When Jeffrey went into acute renal failure, his life changed in an instant. Snap. Just like that. In order to function, he was now dependent on three times weekly, four hour dialysis sessions. He described it to me as, "both a treatment and a disruption." Because of my Cancer Mom street cred, I totally got it. It is a complicated thing to live amidst illness. There is a constant need to balance hope and fear and fatigue and worry and symptoms and optimism and realism. It's a tough gig.
From everything I've heard from and about Jeffrey, he walked that medical tight rope well. He described entering the crowded waiting room at the dialysis center, every chair filled with people waiting on kidneys, dependent on machines to keep them at certain degrees of functional. Jeffrey being one of the more functional, "I thought, 'Why am I here?'"
Think about it. Four hours of dialysis, three days a week. Four hours of being hooked to a machine that is the bane of your existence, but the only thing keeping you alive. Then there is the travel time back and forth to said machine. The settling in and getting accessed -- someone's got to manage those tubes that carry the blood. And we haven't even discussed the 8-12 hours of debilitating side effects that follow every session. Conservatively, that's 14 hours, three days a week. Damn.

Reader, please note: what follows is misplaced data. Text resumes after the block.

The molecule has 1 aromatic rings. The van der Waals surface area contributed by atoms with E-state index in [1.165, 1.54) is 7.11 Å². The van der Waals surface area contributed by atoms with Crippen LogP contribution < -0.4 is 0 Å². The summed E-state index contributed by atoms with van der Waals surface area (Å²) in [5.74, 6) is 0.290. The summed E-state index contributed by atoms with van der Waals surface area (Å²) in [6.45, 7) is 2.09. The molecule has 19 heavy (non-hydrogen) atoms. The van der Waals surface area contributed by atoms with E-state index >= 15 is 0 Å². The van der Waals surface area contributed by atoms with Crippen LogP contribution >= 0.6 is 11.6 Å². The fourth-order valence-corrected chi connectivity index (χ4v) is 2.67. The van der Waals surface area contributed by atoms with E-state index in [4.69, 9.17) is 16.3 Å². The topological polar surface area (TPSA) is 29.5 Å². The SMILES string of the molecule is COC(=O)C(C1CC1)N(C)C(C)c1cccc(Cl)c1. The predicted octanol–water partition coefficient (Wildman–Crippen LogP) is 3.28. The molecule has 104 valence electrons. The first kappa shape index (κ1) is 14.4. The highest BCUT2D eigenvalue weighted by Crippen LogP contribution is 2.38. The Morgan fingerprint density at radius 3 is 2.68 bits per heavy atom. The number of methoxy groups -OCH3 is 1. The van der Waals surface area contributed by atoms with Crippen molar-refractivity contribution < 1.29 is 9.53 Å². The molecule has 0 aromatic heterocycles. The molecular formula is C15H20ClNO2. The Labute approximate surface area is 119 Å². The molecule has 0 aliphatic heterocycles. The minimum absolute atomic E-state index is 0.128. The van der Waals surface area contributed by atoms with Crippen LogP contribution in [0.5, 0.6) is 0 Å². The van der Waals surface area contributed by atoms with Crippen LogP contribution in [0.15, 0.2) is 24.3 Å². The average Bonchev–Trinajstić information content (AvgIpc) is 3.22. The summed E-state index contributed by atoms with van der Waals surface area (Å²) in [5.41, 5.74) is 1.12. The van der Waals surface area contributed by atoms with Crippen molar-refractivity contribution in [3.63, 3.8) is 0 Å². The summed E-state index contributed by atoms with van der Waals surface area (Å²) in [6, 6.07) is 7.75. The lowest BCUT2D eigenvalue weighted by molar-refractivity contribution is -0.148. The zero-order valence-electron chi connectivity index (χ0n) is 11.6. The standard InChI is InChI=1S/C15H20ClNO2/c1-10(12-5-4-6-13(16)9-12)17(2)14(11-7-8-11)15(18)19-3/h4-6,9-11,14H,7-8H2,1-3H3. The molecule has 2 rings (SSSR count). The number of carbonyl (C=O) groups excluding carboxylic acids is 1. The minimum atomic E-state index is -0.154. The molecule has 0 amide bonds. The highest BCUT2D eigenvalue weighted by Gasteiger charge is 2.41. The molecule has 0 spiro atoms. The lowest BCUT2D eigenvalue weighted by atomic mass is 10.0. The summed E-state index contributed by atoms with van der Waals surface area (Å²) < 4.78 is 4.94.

Jeffrey talks about the burden of managing chronic illness when you don't look ill. It's hard to appear healthy and able, but not feel it. He has been living with dialysis for almost two years now. Early into his kidney failure and new to the dialysis grind, he got some advice that has served him well: "Don't hate it; embrace it." Jeffrey works to follow that sage little nugget daily. "I handle it the way my parents would have wanted me to," he told me. He also talks about the simple necessity of doing what you need to do, "Be a man, face it, and move forward. Don't let it overcome you." And then he quietly brings up living with your mortality, "You see it and you know it's there."
Like I said, it's a tough gig.